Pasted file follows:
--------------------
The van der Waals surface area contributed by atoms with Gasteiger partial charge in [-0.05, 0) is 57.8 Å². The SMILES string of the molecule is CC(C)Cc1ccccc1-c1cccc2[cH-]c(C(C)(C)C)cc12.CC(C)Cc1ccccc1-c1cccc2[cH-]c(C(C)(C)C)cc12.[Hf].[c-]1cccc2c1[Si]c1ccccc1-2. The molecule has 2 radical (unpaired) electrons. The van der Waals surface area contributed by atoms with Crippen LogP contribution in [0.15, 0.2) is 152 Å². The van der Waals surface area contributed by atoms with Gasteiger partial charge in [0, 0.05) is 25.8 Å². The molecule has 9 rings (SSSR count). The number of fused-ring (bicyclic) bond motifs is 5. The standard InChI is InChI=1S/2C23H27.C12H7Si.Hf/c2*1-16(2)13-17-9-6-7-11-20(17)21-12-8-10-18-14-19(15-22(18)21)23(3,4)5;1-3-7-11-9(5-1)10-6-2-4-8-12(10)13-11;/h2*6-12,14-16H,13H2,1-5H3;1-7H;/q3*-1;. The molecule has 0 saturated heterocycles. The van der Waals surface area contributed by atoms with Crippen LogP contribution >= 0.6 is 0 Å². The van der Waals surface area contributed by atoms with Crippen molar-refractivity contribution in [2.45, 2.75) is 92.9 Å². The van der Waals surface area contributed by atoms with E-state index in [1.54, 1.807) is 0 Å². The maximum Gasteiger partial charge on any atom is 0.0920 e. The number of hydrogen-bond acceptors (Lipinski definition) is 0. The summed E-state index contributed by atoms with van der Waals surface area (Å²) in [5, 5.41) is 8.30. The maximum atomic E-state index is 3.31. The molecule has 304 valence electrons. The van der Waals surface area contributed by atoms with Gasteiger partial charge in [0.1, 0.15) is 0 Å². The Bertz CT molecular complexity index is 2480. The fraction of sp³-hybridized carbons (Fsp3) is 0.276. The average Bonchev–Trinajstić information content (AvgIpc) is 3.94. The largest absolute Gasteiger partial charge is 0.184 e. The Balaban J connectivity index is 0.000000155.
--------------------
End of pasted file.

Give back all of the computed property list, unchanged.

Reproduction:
The van der Waals surface area contributed by atoms with Gasteiger partial charge in [-0.05, 0) is 57.8 Å². The SMILES string of the molecule is CC(C)Cc1ccccc1-c1cccc2[cH-]c(C(C)(C)C)cc12.CC(C)Cc1ccccc1-c1cccc2[cH-]c(C(C)(C)C)cc12.[Hf].[c-]1cccc2c1[Si]c1ccccc1-2. The molecule has 2 radical (unpaired) electrons. The van der Waals surface area contributed by atoms with Crippen LogP contribution in [0.15, 0.2) is 152 Å². The van der Waals surface area contributed by atoms with Gasteiger partial charge in [0, 0.05) is 25.8 Å². The molecule has 9 rings (SSSR count). The number of fused-ring (bicyclic) bond motifs is 5. The standard InChI is InChI=1S/2C23H27.C12H7Si.Hf/c2*1-16(2)13-17-9-6-7-11-20(17)21-12-8-10-18-14-19(15-22(18)21)23(3,4)5;1-3-7-11-9(5-1)10-6-2-4-8-12(10)13-11;/h2*6-12,14-16H,13H2,1-5H3;1-7H;/q3*-1;. The molecule has 0 saturated heterocycles. The van der Waals surface area contributed by atoms with Crippen LogP contribution >= 0.6 is 0 Å². The van der Waals surface area contributed by atoms with Crippen molar-refractivity contribution in [2.45, 2.75) is 92.9 Å². The van der Waals surface area contributed by atoms with E-state index in [1.54, 1.807) is 0 Å². The maximum Gasteiger partial charge on any atom is 0.0920 e. The number of hydrogen-bond acceptors (Lipinski definition) is 0. The summed E-state index contributed by atoms with van der Waals surface area (Å²) in [5, 5.41) is 8.30. The maximum atomic E-state index is 3.31. The molecule has 304 valence electrons. The van der Waals surface area contributed by atoms with Gasteiger partial charge in [0.1, 0.15) is 0 Å². The Bertz CT molecular complexity index is 2480. The fraction of sp³-hybridized carbons (Fsp3) is 0.276. The average Bonchev–Trinajstić information content (AvgIpc) is 3.94. The largest absolute Gasteiger partial charge is 0.184 e. The Balaban J connectivity index is 0.000000155.